Today a group of more than 40 individuals representing almost as many organizations held an all-day strategy meeting to marshal critical relief resources, recovery experience and reconstruction capacity to help the people of Haiti recover from what will likely become the most deadly natural disaster the Western Hemisphere has seen in more than a century.
The gathering was convened by Louisiana Justice Institute's Co-Director Jacques Morial and Charles Allen III, Director of the Center for Sustainable Engagement and Development and chairman of the Holy Cross Neighborhood Association and hosted by the Make It Right Foundation at their downtown offices. Dr. Austin Allen, a landscape architecture professor who has worked on recovery and empowerment initiative in the Lower Ninth Ward and Tim Duggan of the Make It Right Foundation conceived the initiative along with Jacques Morial and Charles Allen III.
The goal of this convening was to develop a plan on how to best apply the capacities, experience, understanding and resources of those assembled, to help Haiti on a range of issues, including emergency and replacement housing, water, wastewater and sewage treatment, power, telecommunications, and healthcare.
“While we can’t imagine the epic scale of devastation and death, we’ve learned some painful lessons in our own struggle to recover from the floods that followed Katrina, and it’s our spiritual responsibility and moral obligation to offer the benefit of our experience, understanding and capacity to help the Haitian people in any way they find useful and appropriate,” said Jacques Morial.
The assembled group included recovery and reconstruction leaders, nonprofit providers of emergency housing, architects, engineers, scholars, technical experts, human rights lawyers, arts and cultural organizations, and grassroots efforts like Common Ground Relief Collective.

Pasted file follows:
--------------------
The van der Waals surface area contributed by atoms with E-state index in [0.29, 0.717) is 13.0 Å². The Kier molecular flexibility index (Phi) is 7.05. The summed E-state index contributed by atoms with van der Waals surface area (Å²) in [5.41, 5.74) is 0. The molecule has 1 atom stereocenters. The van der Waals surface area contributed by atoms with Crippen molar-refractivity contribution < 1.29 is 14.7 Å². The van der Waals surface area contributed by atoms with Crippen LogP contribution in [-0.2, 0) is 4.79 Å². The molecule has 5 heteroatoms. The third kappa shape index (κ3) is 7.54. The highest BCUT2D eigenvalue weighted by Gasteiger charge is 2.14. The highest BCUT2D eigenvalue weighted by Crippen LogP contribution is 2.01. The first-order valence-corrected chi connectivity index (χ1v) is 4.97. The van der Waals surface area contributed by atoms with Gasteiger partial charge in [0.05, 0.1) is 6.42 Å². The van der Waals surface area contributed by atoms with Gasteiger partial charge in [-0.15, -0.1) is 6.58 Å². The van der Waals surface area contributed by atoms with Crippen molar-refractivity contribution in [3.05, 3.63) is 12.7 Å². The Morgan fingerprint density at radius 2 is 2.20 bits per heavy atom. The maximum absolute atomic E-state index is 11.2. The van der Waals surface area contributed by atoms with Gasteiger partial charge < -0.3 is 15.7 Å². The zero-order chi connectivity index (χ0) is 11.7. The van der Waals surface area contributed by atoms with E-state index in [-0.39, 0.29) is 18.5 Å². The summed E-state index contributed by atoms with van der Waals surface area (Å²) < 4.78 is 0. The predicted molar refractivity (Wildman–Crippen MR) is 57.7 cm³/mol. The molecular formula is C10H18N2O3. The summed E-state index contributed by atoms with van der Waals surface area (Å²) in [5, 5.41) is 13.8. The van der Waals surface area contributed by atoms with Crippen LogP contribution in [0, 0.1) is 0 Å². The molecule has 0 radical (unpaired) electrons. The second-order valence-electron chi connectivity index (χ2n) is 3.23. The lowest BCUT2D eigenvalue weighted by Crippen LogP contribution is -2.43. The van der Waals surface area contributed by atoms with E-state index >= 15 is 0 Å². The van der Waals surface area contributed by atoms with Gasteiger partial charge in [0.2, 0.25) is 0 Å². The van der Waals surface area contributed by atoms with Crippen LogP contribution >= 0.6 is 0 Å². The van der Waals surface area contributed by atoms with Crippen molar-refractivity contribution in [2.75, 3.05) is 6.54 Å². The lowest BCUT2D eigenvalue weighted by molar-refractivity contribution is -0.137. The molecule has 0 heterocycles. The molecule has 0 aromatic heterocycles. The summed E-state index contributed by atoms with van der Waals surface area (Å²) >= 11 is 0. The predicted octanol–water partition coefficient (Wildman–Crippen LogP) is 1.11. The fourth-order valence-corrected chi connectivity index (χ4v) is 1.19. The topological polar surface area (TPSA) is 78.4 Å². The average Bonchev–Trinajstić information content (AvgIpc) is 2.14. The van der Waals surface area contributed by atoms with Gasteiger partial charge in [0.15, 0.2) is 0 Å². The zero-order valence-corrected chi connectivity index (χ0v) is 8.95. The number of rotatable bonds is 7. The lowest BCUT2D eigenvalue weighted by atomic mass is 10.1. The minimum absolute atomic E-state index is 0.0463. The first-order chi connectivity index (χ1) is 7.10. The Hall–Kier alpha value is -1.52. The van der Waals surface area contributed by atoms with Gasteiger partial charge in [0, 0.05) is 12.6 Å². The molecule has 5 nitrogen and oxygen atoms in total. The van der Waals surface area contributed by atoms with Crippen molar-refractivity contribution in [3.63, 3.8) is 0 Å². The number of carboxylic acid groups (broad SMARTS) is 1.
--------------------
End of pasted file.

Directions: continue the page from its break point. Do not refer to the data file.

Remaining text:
"People are dying and we need to take action," said Common Ground founder Malik Rahim. "We can't waste time."
The assembled organizations are moving forward together on many fronts from direct emergency relief to long term rebuilding, and are in direct contact with Haitian organizations and individuals as well as Haitian government officials to make sure that their plan is guided by those most affected.
New Orleans and Haiti are connected by geography, history, architecture, and family.
The US would not have been able to purchase the massive amount of land that included Louisiana from France if not for the losses France faced from the efforts of Haitians to free themselves. We owe the people of Haiti a massive debt. But instead of supporting Haiti, the US has given Haiti two centuries of military oppression and economic colonialism.
We hope that Haiti is not just rebuilt, but that it receives the reparations it is owed.
For more information on this recovery project or to get involved, contact the organizing committee of the Haiti Emergency Village Project at 866.728.3522.
Photo: Jim Belfon / Gulf South Photography Project.